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To: E_K_S who wrote (138)12/9/2021 9:25:47 PM
From: robert b furman
3 Recommendations   of 260
Hi E_K_S,

No problemo,

Texas will pick up the slack.

This once again shows how regulation stifles progress in all things.

Other countries do not have these obstacles.

I suspect it is organized nefarious intentions to the demise of our country and its economic progress.

30% didn't want it, but 70% had an economic reason to benefit from it.

That is a skewed justice for the majority in my view.

Damn, I miss Trump!


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To: robert b furman who wrote (139)12/11/2021 10:38:26 AM
From: robert b furman
3 Recommendations   of 260
More proof that the articles detailing KMI's stagnant revenue growth is, are hit jobs on KMI and its growing multiple opportunities.

Natural gas for electricity generation domestically, displacing coal

Pipe line Natural gas exports to Mexico

Natural gas being converted into LNG to a craving world short in fossil fuels for heating in the winter

Growing emerging market needs for plastics and chemicals via export

Primary geographic location of their operations in the fastest population growing state in the US - Texas.

Collectively an ongoing growth machine for their many different pipelines/products.

Dec. 9, 2021

The U.S. will lead the world in liquefied natural gas export capacity by the end of 2022, according to a new Energy Department report, putting Houston LNG companies and the Gulf Coast at the center of the global industry.

The U.S. is expected to surpass Australia and Qatar when new units come online next year at Cameron Parish, La., terminals owned by Houston LNG company Cheniere Energy, the nation's top exporter, and Virginia-based Venture Global.

U.S. LNG peak production in November was estimated at 11.6 billion cubic feet per day, the Energy Department said. By the end of 2022, that is expected to grow to 13.9 billion cubic feet per day. Estimates put Australia's peak production at 11.4 billion cubic feet per day and Qatar's at 10.4 billion cubic feet per day, according to the Energy Department.

The vast amount of natural gas produced in the Permian Basin has led to a vast expansion of LNG operations along the Texas and Louisiana coasts, employing thousands from Brownsville to Corpus Christi and Houston to east of Port Arthur. The growing number of terminals have injected billions of dollars into the economies of the two states.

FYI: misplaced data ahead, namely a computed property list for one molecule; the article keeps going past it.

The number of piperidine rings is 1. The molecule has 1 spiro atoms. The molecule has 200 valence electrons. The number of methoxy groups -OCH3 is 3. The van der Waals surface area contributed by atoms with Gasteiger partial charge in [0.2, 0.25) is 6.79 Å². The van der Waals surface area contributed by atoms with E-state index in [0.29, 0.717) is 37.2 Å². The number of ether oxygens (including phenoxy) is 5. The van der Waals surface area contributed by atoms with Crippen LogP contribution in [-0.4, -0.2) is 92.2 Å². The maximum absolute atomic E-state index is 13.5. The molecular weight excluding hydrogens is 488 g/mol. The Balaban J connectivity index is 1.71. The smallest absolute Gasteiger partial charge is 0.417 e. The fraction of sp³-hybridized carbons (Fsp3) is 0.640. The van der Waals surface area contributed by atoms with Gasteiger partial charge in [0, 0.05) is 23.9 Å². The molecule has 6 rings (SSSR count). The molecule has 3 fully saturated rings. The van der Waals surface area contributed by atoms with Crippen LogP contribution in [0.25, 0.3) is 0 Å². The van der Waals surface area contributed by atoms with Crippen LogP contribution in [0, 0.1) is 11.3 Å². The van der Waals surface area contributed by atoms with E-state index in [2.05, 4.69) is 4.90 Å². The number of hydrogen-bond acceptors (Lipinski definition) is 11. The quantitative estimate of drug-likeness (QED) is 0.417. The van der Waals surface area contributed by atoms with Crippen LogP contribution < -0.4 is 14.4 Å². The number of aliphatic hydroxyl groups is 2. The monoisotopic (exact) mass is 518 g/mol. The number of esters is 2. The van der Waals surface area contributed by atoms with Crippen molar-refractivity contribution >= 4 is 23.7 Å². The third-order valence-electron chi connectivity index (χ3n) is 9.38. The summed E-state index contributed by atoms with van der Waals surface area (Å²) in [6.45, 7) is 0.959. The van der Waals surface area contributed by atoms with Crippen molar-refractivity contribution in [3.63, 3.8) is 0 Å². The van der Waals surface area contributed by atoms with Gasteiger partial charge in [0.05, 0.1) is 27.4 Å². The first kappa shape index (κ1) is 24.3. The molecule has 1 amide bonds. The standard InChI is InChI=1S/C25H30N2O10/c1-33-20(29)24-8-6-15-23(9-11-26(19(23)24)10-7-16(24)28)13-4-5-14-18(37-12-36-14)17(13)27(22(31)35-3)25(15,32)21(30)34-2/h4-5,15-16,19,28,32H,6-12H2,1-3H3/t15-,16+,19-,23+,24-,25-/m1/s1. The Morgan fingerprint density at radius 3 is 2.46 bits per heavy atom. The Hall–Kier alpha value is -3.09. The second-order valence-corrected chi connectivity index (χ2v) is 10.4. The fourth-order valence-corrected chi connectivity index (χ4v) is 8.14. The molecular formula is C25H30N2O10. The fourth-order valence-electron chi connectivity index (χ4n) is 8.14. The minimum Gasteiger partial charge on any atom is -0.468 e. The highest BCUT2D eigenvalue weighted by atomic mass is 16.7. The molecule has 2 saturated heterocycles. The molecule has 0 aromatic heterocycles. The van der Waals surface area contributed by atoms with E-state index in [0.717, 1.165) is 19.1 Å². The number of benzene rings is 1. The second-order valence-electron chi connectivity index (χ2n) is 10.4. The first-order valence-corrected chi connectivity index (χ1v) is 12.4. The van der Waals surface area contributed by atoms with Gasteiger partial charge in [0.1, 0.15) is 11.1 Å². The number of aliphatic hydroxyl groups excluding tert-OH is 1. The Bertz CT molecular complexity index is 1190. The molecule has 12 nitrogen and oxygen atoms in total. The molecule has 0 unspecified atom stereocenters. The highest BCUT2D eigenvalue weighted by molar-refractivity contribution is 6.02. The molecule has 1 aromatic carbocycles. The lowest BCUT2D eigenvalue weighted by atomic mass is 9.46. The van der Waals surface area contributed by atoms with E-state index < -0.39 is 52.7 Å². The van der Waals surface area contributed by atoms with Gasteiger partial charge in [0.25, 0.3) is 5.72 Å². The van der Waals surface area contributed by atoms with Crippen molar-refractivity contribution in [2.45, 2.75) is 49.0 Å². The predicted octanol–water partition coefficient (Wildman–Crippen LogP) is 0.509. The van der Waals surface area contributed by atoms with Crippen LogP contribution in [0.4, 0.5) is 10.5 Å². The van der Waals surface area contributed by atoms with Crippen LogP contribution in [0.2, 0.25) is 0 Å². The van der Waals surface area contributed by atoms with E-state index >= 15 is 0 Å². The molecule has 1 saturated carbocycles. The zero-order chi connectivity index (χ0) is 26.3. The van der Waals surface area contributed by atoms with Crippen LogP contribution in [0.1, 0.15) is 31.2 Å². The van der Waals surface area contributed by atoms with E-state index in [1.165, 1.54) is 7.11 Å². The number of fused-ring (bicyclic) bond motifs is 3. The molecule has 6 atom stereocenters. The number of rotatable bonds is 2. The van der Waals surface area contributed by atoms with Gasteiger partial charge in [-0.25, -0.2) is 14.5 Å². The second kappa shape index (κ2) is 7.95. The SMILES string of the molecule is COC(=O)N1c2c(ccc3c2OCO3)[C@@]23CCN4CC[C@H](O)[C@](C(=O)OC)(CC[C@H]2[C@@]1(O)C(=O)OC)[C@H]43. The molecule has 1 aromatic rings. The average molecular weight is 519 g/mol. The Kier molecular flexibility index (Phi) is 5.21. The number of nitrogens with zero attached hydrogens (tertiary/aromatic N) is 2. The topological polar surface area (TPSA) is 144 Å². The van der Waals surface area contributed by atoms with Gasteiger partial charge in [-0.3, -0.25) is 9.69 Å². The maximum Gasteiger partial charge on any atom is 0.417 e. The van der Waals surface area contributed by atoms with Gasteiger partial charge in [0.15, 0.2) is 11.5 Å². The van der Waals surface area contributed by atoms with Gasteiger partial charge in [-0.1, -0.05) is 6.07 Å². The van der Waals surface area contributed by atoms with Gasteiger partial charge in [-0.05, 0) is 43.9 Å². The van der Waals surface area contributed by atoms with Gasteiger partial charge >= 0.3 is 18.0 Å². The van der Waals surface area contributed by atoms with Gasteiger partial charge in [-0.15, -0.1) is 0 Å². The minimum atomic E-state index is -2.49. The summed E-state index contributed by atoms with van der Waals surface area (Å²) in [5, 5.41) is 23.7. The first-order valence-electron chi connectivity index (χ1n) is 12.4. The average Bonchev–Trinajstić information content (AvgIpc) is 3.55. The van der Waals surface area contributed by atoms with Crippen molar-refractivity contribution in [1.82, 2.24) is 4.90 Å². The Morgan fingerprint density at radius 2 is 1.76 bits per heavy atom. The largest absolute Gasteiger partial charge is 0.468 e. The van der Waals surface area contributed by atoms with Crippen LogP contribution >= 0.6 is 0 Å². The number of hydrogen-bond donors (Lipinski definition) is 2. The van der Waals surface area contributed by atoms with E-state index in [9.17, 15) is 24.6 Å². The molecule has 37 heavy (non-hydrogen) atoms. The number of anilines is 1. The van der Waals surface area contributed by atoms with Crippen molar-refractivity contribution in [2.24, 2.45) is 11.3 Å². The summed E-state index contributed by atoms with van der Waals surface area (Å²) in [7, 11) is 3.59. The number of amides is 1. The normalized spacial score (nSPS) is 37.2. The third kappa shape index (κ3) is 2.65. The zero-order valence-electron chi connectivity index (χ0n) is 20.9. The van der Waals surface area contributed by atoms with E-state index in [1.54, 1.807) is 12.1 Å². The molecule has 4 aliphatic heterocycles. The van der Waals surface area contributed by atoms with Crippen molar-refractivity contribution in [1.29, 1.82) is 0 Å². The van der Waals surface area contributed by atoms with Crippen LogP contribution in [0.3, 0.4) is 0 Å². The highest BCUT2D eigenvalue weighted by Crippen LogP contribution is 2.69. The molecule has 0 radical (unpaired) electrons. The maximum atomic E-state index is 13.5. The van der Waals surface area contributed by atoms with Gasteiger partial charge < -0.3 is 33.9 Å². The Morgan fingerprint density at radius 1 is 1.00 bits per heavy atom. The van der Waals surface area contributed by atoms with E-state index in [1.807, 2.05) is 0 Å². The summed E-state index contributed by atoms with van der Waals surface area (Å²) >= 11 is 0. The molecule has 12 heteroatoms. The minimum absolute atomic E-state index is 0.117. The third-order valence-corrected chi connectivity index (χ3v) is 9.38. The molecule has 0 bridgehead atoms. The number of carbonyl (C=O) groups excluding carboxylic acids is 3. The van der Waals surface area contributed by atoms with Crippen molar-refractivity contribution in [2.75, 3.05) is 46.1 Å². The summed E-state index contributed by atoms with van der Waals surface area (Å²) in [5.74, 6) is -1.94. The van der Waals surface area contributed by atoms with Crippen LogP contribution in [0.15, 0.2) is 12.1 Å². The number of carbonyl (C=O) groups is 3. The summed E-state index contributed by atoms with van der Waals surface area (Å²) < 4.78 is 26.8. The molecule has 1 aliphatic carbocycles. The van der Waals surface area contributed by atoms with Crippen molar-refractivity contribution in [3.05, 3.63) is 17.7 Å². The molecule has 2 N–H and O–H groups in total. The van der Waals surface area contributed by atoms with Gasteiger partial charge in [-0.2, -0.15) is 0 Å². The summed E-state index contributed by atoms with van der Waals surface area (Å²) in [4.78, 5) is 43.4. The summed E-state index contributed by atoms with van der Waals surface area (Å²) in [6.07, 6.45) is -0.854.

The LNG produced here is often bound for countries in Europe and Asia, where it is replacing coal as a key source of affordable energy.

"As the world looks to reduce emissions and make good on Paris and COP26 commitments, we believe U.S. LNG will play a vital role," said Charlie Riedl, executive director at the Center for Liquefied Natural Gas. "DOE’s announcement is a testament to our industry’s ambitious climate goals. Thanks to an enormous supply of natural gas, LNG exports are helping to grow U.S. climate leadership, drive down global greenhouse gas emissions and bring reliable baseload energy to people living in poverty, all while making valuable contributions to our economy."

Train 6 at Cheniere's Sabine Pass facility, which began producing LNG in late November, adds up to 760 million cubic feet per day of export capacity to the facility. The first export cargo from train 6 is expected to be shipped before the end of this year.

At Venture Global's Calcasieu Pass, production is expected to start before the end of this year. The new facility will have a capacity of up to 1.6 billion cubic feet per day.

In addition, the U.S. Federal Energy Regulatory Commission in October approved requests to increase LNG production at Sabine Pass and at Corpus Christi LNG terminals by a combined 700 million cubic feet per day.

U.S. LNG peak export capacity will further increase to an estimated 16.3 billion cubic feet per day in 2024 when construction of Golden Pass LNG near Port Arthur, the eighth U.S. LNG export facility, begins operating.